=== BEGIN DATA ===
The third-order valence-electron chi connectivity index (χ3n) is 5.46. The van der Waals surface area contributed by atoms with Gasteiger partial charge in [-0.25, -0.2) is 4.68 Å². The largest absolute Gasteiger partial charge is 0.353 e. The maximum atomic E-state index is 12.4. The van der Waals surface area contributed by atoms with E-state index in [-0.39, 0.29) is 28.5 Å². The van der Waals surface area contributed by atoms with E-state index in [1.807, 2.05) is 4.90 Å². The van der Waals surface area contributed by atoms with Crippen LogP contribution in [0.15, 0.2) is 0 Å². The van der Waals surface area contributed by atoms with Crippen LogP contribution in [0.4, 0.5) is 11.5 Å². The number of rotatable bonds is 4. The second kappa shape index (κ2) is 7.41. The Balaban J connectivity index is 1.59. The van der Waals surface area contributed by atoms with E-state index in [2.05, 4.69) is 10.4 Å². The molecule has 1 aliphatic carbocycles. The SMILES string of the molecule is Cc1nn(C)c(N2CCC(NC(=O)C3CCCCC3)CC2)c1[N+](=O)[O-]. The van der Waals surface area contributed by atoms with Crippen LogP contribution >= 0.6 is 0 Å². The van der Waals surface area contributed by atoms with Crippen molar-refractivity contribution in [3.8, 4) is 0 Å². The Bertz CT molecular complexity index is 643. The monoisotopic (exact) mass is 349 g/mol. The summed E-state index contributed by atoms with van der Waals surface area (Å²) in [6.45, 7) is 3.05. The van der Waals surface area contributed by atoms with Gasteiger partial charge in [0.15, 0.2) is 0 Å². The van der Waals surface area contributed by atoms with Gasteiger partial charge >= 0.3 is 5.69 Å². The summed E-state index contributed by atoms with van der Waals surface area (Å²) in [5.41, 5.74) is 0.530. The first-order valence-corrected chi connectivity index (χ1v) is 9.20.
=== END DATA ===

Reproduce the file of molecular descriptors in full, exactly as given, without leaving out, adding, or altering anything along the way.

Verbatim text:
The third-order valence-electron chi connectivity index (χ3n) is 5.46. The van der Waals surface area contributed by atoms with Gasteiger partial charge in [-0.25, -0.2) is 4.68 Å². The largest absolute Gasteiger partial charge is 0.353 e. The maximum atomic E-state index is 12.4. The van der Waals surface area contributed by atoms with E-state index in [-0.39, 0.29) is 28.5 Å². The van der Waals surface area contributed by atoms with E-state index in [1.807, 2.05) is 4.90 Å². The van der Waals surface area contributed by atoms with Crippen LogP contribution in [0.15, 0.2) is 0 Å². The van der Waals surface area contributed by atoms with Crippen LogP contribution in [0.4, 0.5) is 11.5 Å². The number of rotatable bonds is 4. The second kappa shape index (κ2) is 7.41. The Balaban J connectivity index is 1.59. The van der Waals surface area contributed by atoms with E-state index in [2.05, 4.69) is 10.4 Å². The molecule has 1 aliphatic carbocycles. The SMILES string of the molecule is Cc1nn(C)c(N2CCC(NC(=O)C3CCCCC3)CC2)c1[N+](=O)[O-]. The van der Waals surface area contributed by atoms with Crippen LogP contribution >= 0.6 is 0 Å². The van der Waals surface area contributed by atoms with Crippen molar-refractivity contribution in [3.8, 4) is 0 Å². The Bertz CT molecular complexity index is 643. The monoisotopic (exact) mass is 349 g/mol. The summed E-state index contributed by atoms with van der Waals surface area (Å²) in [6.45, 7) is 3.05. The van der Waals surface area contributed by atoms with Gasteiger partial charge in [0.15, 0.2) is 0 Å². The van der Waals surface area contributed by atoms with Gasteiger partial charge >= 0.3 is 5.69 Å². The summed E-state index contributed by atoms with van der Waals surface area (Å²) in [5.41, 5.74) is 0.530. The first-order valence-corrected chi connectivity index (χ1v) is 9.20.